2020
The Washington Post, Text by Kenneth Dickermann
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2019
BBC News Night. Interview by Brenda Emmanus
Film
The Meeting - Steidl
Film
2017
Pan & The Dream - The Emperor's New Clothes
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Los Angeles Review of Books Interview by Michael Kurcfeld
Film
Photo Works
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2016
It's Nice That: Nadav Kander Artist Talk
Film
Professional Photography, Text by Kathrine Anker
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American SuburbX, Text by Brad Feuerhelm
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2015
Christies: Artist Nadav Kander Studio Visit
Film
Dust Artist Interview, Flowers Gallery , London
Film
It's Nice That. Text by Rob Alderson
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2014
The Strait Times, Text by Deepika Shetty
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Dust Interview, Studio International
Film
Dust Review - haunting and painterly. Text by Sean O'Hagan
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Dust, Flowers Gallery, London
Film
2013
The Guardian, Text by Jonathan Jones
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2012
Nadav Kander Interviewed by William Avedon
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Road to 2012: Aiming High, National Portrait Gallery, London
Film
2011
The Observer Magazine, Text by Sandy Nairne
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A Conversation with Nadav Kander by Jorg Colberg
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2010
The Guardian, Text by Sean O'Hagan
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Color Magazine, Text by Helmut Werb
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Portfolio Magazine, Text by Simon Baker
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Yangtze, The Long River Interview by Lens Culture
Film
2009
Hot Shoe, Interview by Bill Kouwenhoven
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Prix Pictet Announcement
Film
Nadav Kander in collaboration with the Royal College of Art
Film
2008
The Financial Times, Text by Francis Hodgson
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2007
Miedzy Nami Magazine, Interview By Jakub Mielnik
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The Washington Post, Text by Kenneth Dickermann

Slow, quiet and slightly uneasy’: The work of legendary photographer Nadav Kander
Text by Kenneth Dickermann

Nadav Kander is one of the most revered photographers working today. He is probably best known for his work in portraiture, although he is highly accomplished in other aspects of the field as well. He has photographed some of the world’s most prominent figures, from former president Barack Obama to filmmaker David Lynch to Archbishop Desmond Tutu and many more.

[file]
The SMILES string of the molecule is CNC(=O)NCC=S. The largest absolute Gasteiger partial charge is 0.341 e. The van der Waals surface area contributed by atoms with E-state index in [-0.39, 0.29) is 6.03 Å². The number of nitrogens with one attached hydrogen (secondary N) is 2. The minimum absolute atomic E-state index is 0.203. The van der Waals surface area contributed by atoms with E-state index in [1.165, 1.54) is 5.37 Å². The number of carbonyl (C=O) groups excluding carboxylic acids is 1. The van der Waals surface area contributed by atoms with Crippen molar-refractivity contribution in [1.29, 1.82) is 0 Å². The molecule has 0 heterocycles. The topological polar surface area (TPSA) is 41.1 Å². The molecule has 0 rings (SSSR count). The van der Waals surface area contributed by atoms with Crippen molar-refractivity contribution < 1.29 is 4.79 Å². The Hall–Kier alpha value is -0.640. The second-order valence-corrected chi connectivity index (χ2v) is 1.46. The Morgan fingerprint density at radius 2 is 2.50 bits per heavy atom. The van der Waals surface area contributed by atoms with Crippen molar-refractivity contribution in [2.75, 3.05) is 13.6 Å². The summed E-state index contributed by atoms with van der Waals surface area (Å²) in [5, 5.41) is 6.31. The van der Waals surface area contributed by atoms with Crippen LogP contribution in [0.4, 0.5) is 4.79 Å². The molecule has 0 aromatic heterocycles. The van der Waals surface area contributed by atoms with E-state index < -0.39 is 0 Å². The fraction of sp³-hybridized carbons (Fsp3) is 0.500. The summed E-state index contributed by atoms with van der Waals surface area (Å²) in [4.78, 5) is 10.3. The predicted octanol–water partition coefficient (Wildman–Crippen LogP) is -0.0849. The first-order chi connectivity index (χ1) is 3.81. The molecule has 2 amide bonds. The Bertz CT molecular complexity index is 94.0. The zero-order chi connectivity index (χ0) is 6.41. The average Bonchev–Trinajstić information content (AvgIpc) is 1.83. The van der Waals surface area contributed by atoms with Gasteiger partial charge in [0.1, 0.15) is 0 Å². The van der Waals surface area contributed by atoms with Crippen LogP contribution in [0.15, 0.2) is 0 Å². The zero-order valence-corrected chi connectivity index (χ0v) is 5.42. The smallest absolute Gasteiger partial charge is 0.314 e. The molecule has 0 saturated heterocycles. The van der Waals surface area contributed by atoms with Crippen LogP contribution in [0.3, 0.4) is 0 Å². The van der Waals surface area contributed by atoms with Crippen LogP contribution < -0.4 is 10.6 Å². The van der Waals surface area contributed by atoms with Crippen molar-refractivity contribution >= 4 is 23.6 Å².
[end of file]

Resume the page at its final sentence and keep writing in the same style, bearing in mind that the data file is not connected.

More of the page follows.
In addition to his portrait work, Kander has also pursued more documentary projects, completing work as varied as a study of the after-effects of Chernobyl and a beautifully rendered series on China’s legendary Yangtze River. And although his work is varied, it all comes from a similar interior place. His newest book, “The Meeting” (Steidl, 2020), provides vivid testimony to that.

In a conversation, included in the book, with noted writer, curator and artist David Campany, Kander lays out what drives his photographic practice.

“I’ve walked down one road since I started photographing when I was 13. I feel I haven’t deviated at all. I still need my work to strike the same chords in me that I’ve always longed and striven for. My photographs (however varied a viewer might find them) come from the same inner place. I seem to revisit a slowed-down reality, which is very beautiful and important to me. Slow, quiet and slightly uneasy, alluding to more going on beneath what you first see. The subconscious need to express what feels meaningful and profound never goes away. I just try many ways to revisit it, to come at it from different directions.”

Those words sum up Kander’s work perfectly. Whether he is photographing the president of the United States, the frontman of Radiohead or the daily life of people dwelling along the banks of the Yangtze, the results are never merely descriptive. They all reflect his authorial voice, transcending mere representation of people or places to involve the viewer in the interpretive process. As Kander says, “I don’t photograph to tell stories. I photograph to make stories possible. The viewer, if they hold their gaze long enough, becomes the author of the work’s meaning.”

Kander was born in the United Kingdom, grew up in South Africa and now lives in London. His work has been published extensively and is represented in multiple collections, including those of the National Portrait Gallery in London and the Museum of Contemporary Photography in Chicago.